3097 Gram Negative Bacterial Sepsis in a Cancer Centre: Bacteriological Spectrum and Antibiotic Susceptibility Profiles
A Publication of Global Scientific Forum
Card image

Original Article

Gram Negative Bacterial Sepsis in a Cancer Centre: Bacteriological Spectrum and Antibiotic Susceptibility Profiles
Authors: Vivek G Bhat, Hemant J Vira, Rohini S Kelkar, Sanjay K Biswas, Preeti D Chavan

Introduction: Early detection and treatment of sepsis can be lifesaving for critically ill patients. Sepsis caused by Gram negative organisms is on the rise in cancer patients. It is important to identify the infecting organism and test the effectiveness of antibiotics against it as soon as possible. We aimed at studying the in vitro effectiveness of commonly used antibiotic against pathogenic Gram negative organisms in cancer patients with sepsis. Methods: We conducted a four year and one month study of all Gram-negative isolates from blood samples of patients received from oncology units in our hospital. All isolates were processed as per standard microbiology laboratory operating procedures (SOPs). Isolates were identified to species level and susceptibility tests were performed, interpreted and reporting of results was as per Clinical Laboratory Standards Institute (CLSI) guidelines. Results: A total of 5391 blood cultures were received during the study period of which 179 tested positive for Gram negative bacterial sepsis. Escherichia coli Klebsiella pneumoniae, Pseudomonas aeruginosa, and Acinetobacter spp. were most commonly encountered pathogens. Resistance to piperacillin-tazobactam in the Enterobacteriaceae group was high at 63.46% in K. pneumoniae and 46.4% in E. coli respectively. Although resistance to cefoperazone–sulbactum was 65% in K. pneumoniae, three-fourths of the isolates remained susceptible to ceftazidime. K. pneumoniae and E. coli also showed a very high rate of resistance 69.3% and 83.2% respectively to the fluoroquinolone ciprofloxacin. Half of the Acinetobacter strains were resistant to meropenem a carbapenem antibiotic. Three isolates of Klebsiella pnuemoniae were resistant to Colistin. Conclusion: A high level of resistance to cephalosporins, fluoroquinolones and beta-lactam – beta lacatamase inhibitor combinations is seen in Gram negative sepsis causing organisms in cancer patients, particularly E. coli, Klebsiella pneumoniae, Pseudomonas aeruginosa, and Acinetobacter spp. Resistance to carbapenems is also on the increase in this group of organisms.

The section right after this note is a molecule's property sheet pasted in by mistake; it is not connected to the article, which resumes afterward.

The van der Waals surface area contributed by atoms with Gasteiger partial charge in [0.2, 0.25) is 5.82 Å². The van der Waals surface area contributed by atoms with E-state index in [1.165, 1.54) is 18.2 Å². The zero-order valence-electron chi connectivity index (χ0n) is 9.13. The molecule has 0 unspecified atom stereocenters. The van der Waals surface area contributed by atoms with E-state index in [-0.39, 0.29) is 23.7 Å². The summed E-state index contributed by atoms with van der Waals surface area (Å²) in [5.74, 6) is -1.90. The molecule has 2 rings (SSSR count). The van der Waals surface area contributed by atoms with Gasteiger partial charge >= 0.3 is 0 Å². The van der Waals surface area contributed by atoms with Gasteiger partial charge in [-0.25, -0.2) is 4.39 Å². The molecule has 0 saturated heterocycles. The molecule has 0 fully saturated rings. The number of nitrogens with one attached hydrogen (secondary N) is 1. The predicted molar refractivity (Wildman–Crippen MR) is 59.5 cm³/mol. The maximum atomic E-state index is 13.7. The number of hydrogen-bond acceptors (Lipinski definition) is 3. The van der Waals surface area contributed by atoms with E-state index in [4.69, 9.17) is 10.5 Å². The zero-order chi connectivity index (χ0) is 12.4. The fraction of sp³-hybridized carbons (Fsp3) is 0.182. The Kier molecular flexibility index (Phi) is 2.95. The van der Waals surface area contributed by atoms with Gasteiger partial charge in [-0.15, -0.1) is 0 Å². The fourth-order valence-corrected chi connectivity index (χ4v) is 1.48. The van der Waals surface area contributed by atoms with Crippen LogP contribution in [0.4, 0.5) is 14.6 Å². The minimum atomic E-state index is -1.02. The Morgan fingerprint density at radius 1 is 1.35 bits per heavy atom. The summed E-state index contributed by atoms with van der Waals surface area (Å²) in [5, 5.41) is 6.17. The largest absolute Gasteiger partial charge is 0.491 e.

PDF FULL TEXT
Share Now :
journal-of-basic-and-clinical-pharmacy Journal of Basic and Clinical Pharmacy, a publication of Global Scientific Research Forum, is a peer-reviewed online journal with Quarterly print on demand compilation of issues published.
Submit your Manuscript

© Journal of Basic and Clinical Pharmacy
Online since 10 September, 2012 -